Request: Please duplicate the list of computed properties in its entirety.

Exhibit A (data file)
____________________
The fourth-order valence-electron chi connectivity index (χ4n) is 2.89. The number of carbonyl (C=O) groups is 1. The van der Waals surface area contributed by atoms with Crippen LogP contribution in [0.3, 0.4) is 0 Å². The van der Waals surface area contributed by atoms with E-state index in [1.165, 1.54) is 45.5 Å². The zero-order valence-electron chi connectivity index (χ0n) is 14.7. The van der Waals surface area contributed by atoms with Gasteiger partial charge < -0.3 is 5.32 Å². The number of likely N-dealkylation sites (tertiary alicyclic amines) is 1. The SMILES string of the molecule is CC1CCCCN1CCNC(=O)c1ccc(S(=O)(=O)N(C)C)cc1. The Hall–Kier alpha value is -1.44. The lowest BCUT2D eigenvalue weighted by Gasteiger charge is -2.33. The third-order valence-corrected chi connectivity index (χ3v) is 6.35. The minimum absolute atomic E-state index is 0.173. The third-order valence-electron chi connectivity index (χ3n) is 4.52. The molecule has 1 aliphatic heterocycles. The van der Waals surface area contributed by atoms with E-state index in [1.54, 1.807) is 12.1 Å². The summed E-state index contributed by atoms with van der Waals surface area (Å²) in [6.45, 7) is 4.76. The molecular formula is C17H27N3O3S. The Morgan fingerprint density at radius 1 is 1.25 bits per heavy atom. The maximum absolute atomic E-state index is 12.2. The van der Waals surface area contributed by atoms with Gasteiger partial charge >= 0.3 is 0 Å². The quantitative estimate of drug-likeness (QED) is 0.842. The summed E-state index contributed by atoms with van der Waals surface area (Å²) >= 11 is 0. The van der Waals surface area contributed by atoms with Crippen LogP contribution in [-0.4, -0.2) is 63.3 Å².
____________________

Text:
The fourth-order valence-electron chi connectivity index (χ4n) is 2.89. The number of carbonyl (C=O) groups is 1. The van der Waals surface area contributed by atoms with Crippen LogP contribution in [0.3, 0.4) is 0 Å². The van der Waals surface area contributed by atoms with E-state index in [1.165, 1.54) is 45.5 Å². The zero-order valence-electron chi connectivity index (χ0n) is 14.7. The van der Waals surface area contributed by atoms with Gasteiger partial charge < -0.3 is 5.32 Å². The number of likely N-dealkylation sites (tertiary alicyclic amines) is 1. The SMILES string of the molecule is CC1CCCCN1CCNC(=O)c1ccc(S(=O)(=O)N(C)C)cc1. The Hall–Kier alpha value is -1.44. The lowest BCUT2D eigenvalue weighted by Gasteiger charge is -2.33. The third-order valence-corrected chi connectivity index (χ3v) is 6.35. The minimum absolute atomic E-state index is 0.173. The third-order valence-electron chi connectivity index (χ3n) is 4.52. The molecule has 1 aliphatic heterocycles. The van der Waals surface area contributed by atoms with E-state index in [1.54, 1.807) is 12.1 Å². The summed E-state index contributed by atoms with van der Waals surface area (Å²) in [6.45, 7) is 4.76. The molecular formula is C17H27N3O3S. The Morgan fingerprint density at radius 1 is 1.25 bits per heavy atom. The maximum absolute atomic E-state index is 12.2. The van der Waals surface area contributed by atoms with Gasteiger partial charge >= 0.3 is 0 Å². The quantitative estimate of drug-likeness (QED) is 0.842. The summed E-state index contributed by atoms with van der Waals surface area (Å²) >= 11 is 0. The van der Waals surface area contributed by atoms with Crippen LogP contribution in [-0.4, -0.2) is 63.3 Å².